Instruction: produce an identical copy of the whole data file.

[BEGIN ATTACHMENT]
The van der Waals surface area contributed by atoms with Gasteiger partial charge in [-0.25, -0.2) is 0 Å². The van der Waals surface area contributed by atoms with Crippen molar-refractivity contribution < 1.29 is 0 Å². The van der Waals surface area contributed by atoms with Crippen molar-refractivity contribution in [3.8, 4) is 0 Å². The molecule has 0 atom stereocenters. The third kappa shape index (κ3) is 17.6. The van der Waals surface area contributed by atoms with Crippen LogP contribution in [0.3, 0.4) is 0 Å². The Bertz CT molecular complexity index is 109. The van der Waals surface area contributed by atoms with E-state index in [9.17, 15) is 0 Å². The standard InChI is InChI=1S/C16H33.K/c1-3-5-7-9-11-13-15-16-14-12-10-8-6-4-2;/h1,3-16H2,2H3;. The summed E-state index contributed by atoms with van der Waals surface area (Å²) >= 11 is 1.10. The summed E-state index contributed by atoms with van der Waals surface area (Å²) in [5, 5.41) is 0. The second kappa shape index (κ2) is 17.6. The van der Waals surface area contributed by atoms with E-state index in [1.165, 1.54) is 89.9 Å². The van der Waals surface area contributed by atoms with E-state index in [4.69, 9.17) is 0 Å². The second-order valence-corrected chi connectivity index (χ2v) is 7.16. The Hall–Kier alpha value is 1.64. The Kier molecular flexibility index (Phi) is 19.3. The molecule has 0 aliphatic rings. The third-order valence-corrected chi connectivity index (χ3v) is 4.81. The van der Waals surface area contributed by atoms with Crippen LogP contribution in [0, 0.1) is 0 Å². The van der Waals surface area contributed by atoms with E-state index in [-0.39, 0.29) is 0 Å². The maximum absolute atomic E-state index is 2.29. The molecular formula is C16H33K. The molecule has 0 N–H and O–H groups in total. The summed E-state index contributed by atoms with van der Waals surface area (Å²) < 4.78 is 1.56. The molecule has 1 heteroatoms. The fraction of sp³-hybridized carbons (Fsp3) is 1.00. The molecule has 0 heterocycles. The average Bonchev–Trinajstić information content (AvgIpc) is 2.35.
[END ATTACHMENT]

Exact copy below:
The van der Waals surface area contributed by atoms with Gasteiger partial charge in [-0.25, -0.2) is 0 Å². The van der Waals surface area contributed by atoms with Crippen molar-refractivity contribution < 1.29 is 0 Å². The van der Waals surface area contributed by atoms with Crippen molar-refractivity contribution in [3.8, 4) is 0 Å². The molecule has 0 atom stereocenters. The third kappa shape index (κ3) is 17.6. The van der Waals surface area contributed by atoms with Crippen LogP contribution in [0.3, 0.4) is 0 Å². The Bertz CT molecular complexity index is 109. The van der Waals surface area contributed by atoms with E-state index in [9.17, 15) is 0 Å². The standard InChI is InChI=1S/C16H33.K/c1-3-5-7-9-11-13-15-16-14-12-10-8-6-4-2;/h1,3-16H2,2H3;. The summed E-state index contributed by atoms with van der Waals surface area (Å²) >= 11 is 1.10. The summed E-state index contributed by atoms with van der Waals surface area (Å²) in [5, 5.41) is 0. The second kappa shape index (κ2) is 17.6. The van der Waals surface area contributed by atoms with E-state index in [1.165, 1.54) is 89.9 Å². The van der Waals surface area contributed by atoms with E-state index in [4.69, 9.17) is 0 Å². The second-order valence-corrected chi connectivity index (χ2v) is 7.16. The Hall–Kier alpha value is 1.64. The Kier molecular flexibility index (Phi) is 19.3. The molecule has 0 aliphatic rings. The third-order valence-corrected chi connectivity index (χ3v) is 4.81. The van der Waals surface area contributed by atoms with Crippen LogP contribution in [0, 0.1) is 0 Å². The van der Waals surface area contributed by atoms with E-state index in [-0.39, 0.29) is 0 Å². The maximum absolute atomic E-state index is 2.29. The molecular formula is C16H33K. The molecule has 0 N–H and O–H groups in total. The summed E-state index contributed by atoms with van der Waals surface area (Å²) < 4.78 is 1.56. The molecule has 1 heteroatoms. The fraction of sp³-hybridized carbons (Fsp3) is 1.00. The molecule has 0 heterocycles. The average Bonchev–Trinajstić information content (AvgIpc) is 2.35.